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Kerry to critics: I am not going to be intimidated Photo: EPA
Kerry to critics: I am not going to be intimidated Photo: EPA
 
US Secretary of State John Kerry: I am not going to be intimidated (Photo: AP)
US Secretary of State John Kerry: I am not going to be intimidated (Photo: AP) 
 
 

 

Kerry to critics: I am not going to be intimidated

Kerry responds to critics in Israel who claim he threatened Israel would face a boycott should peace talks fail, saying there are 'specifically some people who don't support two states, don't want any restraint on settlements whatsoever'

Ynet
Published: 02.06.14, 09:22 / Israel News

US Secretary of State John Kerry on Wednesday brushed off Israeli criticism of his Middle East peace efforts, saying he has been "attacked" with bullets in the past and would not be intimidated by words.

 

 

Kerry also hinted criticism at elements which he claim did not want a two-state and wished to secure unchecked expansion on settlement construction, a possible reference to Defense Minister Moshe Ya'alon or Economy Minister Naftali Bennett, both known for their pro-settler positions.

 

US Secretary of State John Kerry: I am not going to be intimidated (Photo: AP)
US Secretary of State John Kerry: I am not going to be intimidated (Photo: AP)
 

 

Speaking to CNN's Jake Tapper, Kerry appeared to allude to his military service during the Vietnam War as he played down the criticism.

 

"I've been, quote, 'attacked' before by people using real bullets, not words. And I am not going to be intimidated," Kerry told CNN according to a transcript released by the broadcaster.

 

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In explaining the attacks on him, Kerry said "There are specifically some people who don't support two states. There are some people who don't want any restraint on settlements whatsoever.

 

"What's important is to look at the positive side of this, which is the majority of the people in Israel, the majority of the Palestinians, the majority of the people in the region, believe in peace and want peace and believe peace will strengthen everybody… Israel needs to understand - we will always stand by its security needs."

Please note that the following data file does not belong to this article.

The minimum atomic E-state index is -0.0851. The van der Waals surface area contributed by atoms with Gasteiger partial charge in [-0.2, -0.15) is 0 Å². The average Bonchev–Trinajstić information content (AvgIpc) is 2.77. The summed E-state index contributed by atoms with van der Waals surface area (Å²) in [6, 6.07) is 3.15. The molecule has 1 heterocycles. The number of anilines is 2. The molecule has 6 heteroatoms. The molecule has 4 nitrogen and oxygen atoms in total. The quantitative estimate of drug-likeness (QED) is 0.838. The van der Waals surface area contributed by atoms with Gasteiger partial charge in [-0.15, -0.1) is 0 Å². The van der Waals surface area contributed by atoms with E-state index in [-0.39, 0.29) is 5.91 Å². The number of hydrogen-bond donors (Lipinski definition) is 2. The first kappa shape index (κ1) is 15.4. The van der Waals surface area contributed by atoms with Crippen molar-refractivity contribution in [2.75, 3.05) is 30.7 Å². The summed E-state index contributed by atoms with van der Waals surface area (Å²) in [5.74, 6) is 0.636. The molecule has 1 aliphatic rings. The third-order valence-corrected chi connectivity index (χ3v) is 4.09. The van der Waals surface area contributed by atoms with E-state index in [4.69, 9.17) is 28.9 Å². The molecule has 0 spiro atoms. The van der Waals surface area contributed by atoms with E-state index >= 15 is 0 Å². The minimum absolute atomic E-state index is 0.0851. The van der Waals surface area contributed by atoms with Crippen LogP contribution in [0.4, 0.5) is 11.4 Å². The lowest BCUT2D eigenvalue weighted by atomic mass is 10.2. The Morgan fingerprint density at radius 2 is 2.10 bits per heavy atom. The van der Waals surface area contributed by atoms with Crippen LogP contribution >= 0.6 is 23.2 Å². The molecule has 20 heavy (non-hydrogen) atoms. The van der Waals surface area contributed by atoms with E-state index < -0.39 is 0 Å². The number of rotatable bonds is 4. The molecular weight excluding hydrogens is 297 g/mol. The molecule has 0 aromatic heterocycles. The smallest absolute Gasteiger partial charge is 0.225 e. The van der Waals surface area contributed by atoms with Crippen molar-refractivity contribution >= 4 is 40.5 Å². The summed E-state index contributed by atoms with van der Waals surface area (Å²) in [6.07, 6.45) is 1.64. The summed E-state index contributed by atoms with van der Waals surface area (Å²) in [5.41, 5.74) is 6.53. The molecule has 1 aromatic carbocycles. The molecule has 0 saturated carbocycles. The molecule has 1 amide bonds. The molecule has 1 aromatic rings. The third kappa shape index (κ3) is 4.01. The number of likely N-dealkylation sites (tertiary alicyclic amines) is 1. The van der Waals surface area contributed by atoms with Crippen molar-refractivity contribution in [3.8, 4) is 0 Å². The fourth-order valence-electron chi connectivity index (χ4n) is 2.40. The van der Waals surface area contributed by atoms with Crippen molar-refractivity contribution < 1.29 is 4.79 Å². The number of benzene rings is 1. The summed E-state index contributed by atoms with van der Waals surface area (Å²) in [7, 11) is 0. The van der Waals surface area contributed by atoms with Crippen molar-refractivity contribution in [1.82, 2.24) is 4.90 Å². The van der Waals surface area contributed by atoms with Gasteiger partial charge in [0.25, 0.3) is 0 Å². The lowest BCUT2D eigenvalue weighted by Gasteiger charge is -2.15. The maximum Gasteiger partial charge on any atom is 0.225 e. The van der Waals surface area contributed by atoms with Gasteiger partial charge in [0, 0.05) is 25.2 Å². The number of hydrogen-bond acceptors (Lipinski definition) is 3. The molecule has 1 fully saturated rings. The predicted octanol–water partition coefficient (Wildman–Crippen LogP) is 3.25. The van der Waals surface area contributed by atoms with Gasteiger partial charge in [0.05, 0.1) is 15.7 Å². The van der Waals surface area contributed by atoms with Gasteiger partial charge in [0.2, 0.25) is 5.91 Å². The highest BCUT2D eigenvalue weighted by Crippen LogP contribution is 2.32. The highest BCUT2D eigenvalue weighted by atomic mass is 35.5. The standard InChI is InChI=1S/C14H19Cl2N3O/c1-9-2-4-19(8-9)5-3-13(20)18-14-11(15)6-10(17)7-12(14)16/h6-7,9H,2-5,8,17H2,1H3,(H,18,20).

Kerry claimed he was being misrepresented by media, which he insinuated was putting words in his mouth regarding a boycott: “My comments need to be properly represented, not distorted,” he said. “I did not do anything except cite what other people are talking about as a problem.”

 

”But I also have always opposed boycotts. I have 100 percent voting record in support of Israel for 29 years in the United States Senate. Unfortunately, there are some people in Israel and in Palestine and in the Arab World and around the world that don’t support the peace process,” Kerry added.

 

”I’m going to serve the country in the extraordinarily privileged position the president has given me, the great challenges that I have, and move on,” he said.

 

Regarding a nuclear Iran and an interim agreement reached between the Islamic Republic and the world powers, Kerry said “I can absolutely sit here and look you in the eye and I’ve looked Prime Minister Netanyahu in the eye and said, ‘I believe Israel and the region are safer today than they were before we made this agreement.’"

 

'Messianic' and obsessive

On Sunday, Minister of Strategic Affairs Yuval Steinitz accused Kerry of holding a gun to Israel's head by speaking of "an increasing de-legitimization" campaign against Israel. In January, Israel's defense minister was quoted scorning his quest for Israeli-Palestinian peace as "messianic" and obsessive.

 

A parody video, reported by Israeli media to be the work of a pro-settler group, ridicules Kerry and shows an actor portraying him describing Jerusalem as "holy to all religions: Jews, Christians, Muslims, Buddhists, Klingons and Hobbits."

 

State Department spokeswoman Jen Psaki said criticism of Kerry was aimed at the possibility of a peace agreement, the outlines of which the United States hopes to achieve by April.

 

"The words aren't an attack on him. They're actually an attack on the peace process itself," she said. "His view is that some of this is a sign that the heat is on and we're getting down to the difficult issues."

 

The Associated Press contributed to this report 

 

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